We’re always bragging about our medical illustrators and animators. You’ll see the phrase “Nucleus employs the best full-time staff of graduate-degreed medical animators in the world” found on our websites, handouts, and press releases. But we only brag because our employees are awesome.
Medical illustrators have the amazing ability to transform complex medical information into visuals that are both beautiful and easy to understand. They’re also usually well-versed in a range of artistic mediums – from 2D drawings to 3D animations to sculpted models. Basically, they are extremely talented and amazingly artistic.
Most medical illustrators have a master’s degree from an accredited graduate program. The Commission on Accreditation of Allied Health Education Programs (CAAHEP) accredits these programs, and they are incredibly competitive to get into. There are only three accredited programs in the US (and one in Canada), and they only accept around 15 students per year! After acceptance into the program, budding medical illustrators apply themselves to rigorous course work where they study human gross anatomy, physiology, pathology, histology, neuroanatomy, embryology, and surgery. After graduation, medical illustrators then go on to be certified by the Board of Certification of Medical Illustrators. And they never stop learning – continuing education to stay up-to-date with medical advances (and digital media) is a must.
After going through this gauntlet to become medical illustrators and animators, how can we not brag? Let’s face it; medical illustrators are pretty awesome (especially the ones that work at Nucleus).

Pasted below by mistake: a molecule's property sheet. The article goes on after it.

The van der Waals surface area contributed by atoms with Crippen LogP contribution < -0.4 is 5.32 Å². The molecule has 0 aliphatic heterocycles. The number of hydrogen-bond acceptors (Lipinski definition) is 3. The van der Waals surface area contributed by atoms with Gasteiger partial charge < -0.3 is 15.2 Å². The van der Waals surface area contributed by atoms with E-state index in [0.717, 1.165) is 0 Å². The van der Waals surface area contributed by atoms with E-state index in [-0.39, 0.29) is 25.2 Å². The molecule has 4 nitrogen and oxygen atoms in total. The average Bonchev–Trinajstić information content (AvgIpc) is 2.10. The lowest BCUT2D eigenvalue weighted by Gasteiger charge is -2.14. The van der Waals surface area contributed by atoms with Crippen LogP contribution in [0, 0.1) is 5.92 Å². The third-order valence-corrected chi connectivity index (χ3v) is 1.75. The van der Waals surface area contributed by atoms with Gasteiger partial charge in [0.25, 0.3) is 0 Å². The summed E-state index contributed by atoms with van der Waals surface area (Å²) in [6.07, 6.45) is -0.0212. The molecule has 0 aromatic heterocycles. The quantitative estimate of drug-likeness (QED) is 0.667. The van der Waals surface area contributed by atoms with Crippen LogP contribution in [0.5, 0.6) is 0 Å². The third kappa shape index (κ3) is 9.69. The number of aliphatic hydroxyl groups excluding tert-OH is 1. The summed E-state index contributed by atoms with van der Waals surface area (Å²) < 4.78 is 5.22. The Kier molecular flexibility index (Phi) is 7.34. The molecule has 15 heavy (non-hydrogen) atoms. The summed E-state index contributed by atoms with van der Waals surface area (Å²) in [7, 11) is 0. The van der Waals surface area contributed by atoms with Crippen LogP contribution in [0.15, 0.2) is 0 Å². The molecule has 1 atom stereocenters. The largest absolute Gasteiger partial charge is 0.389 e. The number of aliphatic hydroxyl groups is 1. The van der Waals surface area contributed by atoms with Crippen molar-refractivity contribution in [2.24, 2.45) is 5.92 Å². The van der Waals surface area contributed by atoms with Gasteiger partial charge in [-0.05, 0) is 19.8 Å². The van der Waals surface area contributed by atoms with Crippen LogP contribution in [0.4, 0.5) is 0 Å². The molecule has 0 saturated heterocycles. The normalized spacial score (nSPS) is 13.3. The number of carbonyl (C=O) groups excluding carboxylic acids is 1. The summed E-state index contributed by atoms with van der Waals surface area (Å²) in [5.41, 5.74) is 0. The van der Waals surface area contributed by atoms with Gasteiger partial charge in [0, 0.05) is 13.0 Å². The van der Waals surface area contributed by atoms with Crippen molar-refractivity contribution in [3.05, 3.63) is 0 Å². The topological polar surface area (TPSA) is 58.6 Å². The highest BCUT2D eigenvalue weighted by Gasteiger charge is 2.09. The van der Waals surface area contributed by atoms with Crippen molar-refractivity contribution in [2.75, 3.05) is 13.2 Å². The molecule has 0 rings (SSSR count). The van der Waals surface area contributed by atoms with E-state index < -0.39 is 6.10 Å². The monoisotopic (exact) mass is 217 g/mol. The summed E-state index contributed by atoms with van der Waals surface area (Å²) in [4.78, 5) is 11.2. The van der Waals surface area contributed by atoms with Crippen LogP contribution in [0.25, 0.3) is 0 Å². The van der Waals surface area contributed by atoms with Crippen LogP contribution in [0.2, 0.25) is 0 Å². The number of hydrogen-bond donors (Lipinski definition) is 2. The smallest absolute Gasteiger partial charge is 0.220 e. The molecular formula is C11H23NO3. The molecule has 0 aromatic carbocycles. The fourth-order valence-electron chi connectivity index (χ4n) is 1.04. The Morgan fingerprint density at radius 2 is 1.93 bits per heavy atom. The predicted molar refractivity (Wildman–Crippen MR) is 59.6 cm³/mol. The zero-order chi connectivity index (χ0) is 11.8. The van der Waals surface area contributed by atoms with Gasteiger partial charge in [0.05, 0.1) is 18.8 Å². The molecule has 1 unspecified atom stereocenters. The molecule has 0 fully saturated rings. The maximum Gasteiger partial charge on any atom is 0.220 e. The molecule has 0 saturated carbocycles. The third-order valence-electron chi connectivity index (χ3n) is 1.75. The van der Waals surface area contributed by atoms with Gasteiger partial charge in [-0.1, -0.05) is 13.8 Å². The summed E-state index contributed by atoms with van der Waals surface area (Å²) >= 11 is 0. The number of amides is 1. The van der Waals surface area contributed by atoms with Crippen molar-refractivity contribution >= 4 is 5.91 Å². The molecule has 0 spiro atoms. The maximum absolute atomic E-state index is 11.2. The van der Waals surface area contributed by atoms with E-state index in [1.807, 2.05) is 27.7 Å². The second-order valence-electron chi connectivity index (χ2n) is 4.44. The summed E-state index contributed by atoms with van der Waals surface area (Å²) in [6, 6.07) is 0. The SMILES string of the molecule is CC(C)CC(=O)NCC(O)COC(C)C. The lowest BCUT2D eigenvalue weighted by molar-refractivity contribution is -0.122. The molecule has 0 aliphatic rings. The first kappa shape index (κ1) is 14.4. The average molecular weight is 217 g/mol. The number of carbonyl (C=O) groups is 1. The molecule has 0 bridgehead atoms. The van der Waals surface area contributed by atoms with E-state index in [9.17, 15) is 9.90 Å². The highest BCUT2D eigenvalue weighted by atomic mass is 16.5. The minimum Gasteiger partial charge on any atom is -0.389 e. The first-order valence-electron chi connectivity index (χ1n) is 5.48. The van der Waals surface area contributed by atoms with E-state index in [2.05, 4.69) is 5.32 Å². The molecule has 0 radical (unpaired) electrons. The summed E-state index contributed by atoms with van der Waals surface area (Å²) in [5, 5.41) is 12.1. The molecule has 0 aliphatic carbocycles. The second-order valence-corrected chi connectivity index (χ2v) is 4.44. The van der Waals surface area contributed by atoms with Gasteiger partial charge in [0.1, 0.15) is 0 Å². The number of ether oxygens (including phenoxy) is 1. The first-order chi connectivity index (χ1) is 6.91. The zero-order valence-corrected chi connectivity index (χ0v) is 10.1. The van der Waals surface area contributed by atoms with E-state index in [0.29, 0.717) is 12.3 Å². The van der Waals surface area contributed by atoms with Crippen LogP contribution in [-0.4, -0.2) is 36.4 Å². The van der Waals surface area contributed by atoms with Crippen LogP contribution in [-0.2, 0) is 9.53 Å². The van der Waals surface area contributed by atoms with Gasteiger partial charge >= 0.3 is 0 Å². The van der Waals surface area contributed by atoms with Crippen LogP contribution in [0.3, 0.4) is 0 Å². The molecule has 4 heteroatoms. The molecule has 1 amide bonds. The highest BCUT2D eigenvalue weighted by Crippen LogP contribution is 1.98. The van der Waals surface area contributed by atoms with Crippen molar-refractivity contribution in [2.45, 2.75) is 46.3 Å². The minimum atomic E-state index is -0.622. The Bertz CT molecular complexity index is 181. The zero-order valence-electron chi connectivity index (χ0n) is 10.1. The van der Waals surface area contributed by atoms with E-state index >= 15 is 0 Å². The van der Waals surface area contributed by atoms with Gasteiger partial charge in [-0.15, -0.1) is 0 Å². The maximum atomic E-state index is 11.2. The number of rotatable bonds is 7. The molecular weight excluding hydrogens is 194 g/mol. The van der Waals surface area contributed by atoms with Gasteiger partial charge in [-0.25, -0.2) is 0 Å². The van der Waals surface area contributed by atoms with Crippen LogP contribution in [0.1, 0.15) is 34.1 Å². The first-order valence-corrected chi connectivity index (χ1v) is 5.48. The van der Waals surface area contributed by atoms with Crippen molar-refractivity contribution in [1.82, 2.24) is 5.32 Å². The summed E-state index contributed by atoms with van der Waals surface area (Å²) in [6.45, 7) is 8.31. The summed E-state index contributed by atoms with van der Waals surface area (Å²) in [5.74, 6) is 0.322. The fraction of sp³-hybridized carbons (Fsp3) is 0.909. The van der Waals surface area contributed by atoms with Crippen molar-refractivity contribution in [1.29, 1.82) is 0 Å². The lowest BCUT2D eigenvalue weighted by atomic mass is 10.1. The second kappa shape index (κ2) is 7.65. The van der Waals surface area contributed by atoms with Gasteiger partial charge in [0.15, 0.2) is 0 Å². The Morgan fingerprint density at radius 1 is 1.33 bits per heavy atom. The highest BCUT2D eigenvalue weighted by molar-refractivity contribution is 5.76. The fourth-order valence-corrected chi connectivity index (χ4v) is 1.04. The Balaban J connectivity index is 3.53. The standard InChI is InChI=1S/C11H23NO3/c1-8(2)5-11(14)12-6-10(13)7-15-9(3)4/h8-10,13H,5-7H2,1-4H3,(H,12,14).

But is there any advantage to working with a trained and certified medical illustrator versus a regular illustrator? Yes! First off, a medical illustrator understands medical and scientific jargon because they studied it. They have the training to be able to not only understand complex procedures but illustrate them, too. Although they might be a bit obsessive about detail and accuracy, that’s exactly what you want! When the work relates to health and medicine you need it to be as accurate as possible. But most of all, medical illustrators are passionate about what they do.
It boils down to this: if you want to save time by working with someone who is passionate about medical accuracy and health literacy, then make sure you’re working with a medical illustrator.
PS: If you’re looking for an awesome career, you can learn all about medical illustration over at the Association of Medical Illustrators’ website.